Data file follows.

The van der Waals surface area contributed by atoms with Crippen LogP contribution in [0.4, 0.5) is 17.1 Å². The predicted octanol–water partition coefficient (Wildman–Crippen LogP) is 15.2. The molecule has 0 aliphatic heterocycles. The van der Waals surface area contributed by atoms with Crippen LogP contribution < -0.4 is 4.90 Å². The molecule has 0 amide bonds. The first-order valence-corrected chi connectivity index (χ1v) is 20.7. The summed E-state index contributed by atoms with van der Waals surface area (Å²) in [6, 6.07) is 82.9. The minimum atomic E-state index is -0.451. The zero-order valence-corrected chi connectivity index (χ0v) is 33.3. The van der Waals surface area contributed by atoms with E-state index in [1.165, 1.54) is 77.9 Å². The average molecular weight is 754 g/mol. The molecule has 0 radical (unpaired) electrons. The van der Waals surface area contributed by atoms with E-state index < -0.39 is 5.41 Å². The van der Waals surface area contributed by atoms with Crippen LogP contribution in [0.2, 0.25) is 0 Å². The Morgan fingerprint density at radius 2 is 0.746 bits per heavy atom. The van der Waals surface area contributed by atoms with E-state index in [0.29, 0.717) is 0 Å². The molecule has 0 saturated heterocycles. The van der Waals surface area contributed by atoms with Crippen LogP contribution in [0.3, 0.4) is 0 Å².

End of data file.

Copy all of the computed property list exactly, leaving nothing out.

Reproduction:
The van der Waals surface area contributed by atoms with Crippen LogP contribution in [0.4, 0.5) is 17.1 Å². The predicted octanol–water partition coefficient (Wildman–Crippen LogP) is 15.2. The molecule has 0 aliphatic heterocycles. The van der Waals surface area contributed by atoms with Crippen LogP contribution < -0.4 is 4.90 Å². The molecule has 0 amide bonds. The first-order valence-corrected chi connectivity index (χ1v) is 20.7. The summed E-state index contributed by atoms with van der Waals surface area (Å²) in [6, 6.07) is 82.9. The minimum atomic E-state index is -0.451. The zero-order valence-corrected chi connectivity index (χ0v) is 33.3. The van der Waals surface area contributed by atoms with E-state index in [1.165, 1.54) is 77.9 Å². The average molecular weight is 754 g/mol. The molecule has 0 radical (unpaired) electrons. The van der Waals surface area contributed by atoms with E-state index < -0.39 is 5.41 Å². The van der Waals surface area contributed by atoms with Crippen LogP contribution in [0.2, 0.25) is 0 Å². The Morgan fingerprint density at radius 2 is 0.746 bits per heavy atom. The van der Waals surface area contributed by atoms with E-state index in [0.29, 0.717) is 0 Å². The molecule has 0 saturated heterocycles. The van der Waals surface area contributed by atoms with Crippen LogP contribution in [0.3, 0.4) is 0 Å².